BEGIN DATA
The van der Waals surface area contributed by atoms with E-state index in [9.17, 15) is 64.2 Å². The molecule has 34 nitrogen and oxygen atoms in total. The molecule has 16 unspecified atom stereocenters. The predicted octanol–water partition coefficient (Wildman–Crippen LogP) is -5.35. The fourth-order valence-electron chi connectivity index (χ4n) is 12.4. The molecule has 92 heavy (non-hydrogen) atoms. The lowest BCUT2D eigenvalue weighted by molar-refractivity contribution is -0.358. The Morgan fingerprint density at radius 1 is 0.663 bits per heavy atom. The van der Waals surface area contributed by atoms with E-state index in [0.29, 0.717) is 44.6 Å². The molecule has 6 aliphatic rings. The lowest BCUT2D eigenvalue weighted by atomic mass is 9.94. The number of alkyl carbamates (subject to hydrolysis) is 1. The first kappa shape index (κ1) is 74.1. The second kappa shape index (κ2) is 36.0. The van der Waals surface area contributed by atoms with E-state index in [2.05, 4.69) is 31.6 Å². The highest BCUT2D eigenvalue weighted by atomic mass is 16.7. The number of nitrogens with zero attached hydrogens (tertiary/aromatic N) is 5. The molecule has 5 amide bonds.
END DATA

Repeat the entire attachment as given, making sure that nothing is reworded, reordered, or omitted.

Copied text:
The van der Waals surface area contributed by atoms with E-state index in [9.17, 15) is 64.2 Å². The molecule has 34 nitrogen and oxygen atoms in total. The molecule has 16 unspecified atom stereocenters. The predicted octanol–water partition coefficient (Wildman–Crippen LogP) is -5.35. The fourth-order valence-electron chi connectivity index (χ4n) is 12.4. The molecule has 92 heavy (non-hydrogen) atoms. The lowest BCUT2D eigenvalue weighted by molar-refractivity contribution is -0.358. The Morgan fingerprint density at radius 1 is 0.663 bits per heavy atom. The van der Waals surface area contributed by atoms with E-state index in [0.29, 0.717) is 44.6 Å². The molecule has 6 aliphatic rings. The lowest BCUT2D eigenvalue weighted by atomic mass is 9.94. The number of alkyl carbamates (subject to hydrolysis) is 1. The first kappa shape index (κ1) is 74.1. The second kappa shape index (κ2) is 36.0. The van der Waals surface area contributed by atoms with E-state index in [2.05, 4.69) is 31.6 Å². The highest BCUT2D eigenvalue weighted by atomic mass is 16.7. The number of nitrogens with zero attached hydrogens (tertiary/aromatic N) is 5. The molecule has 5 amide bonds.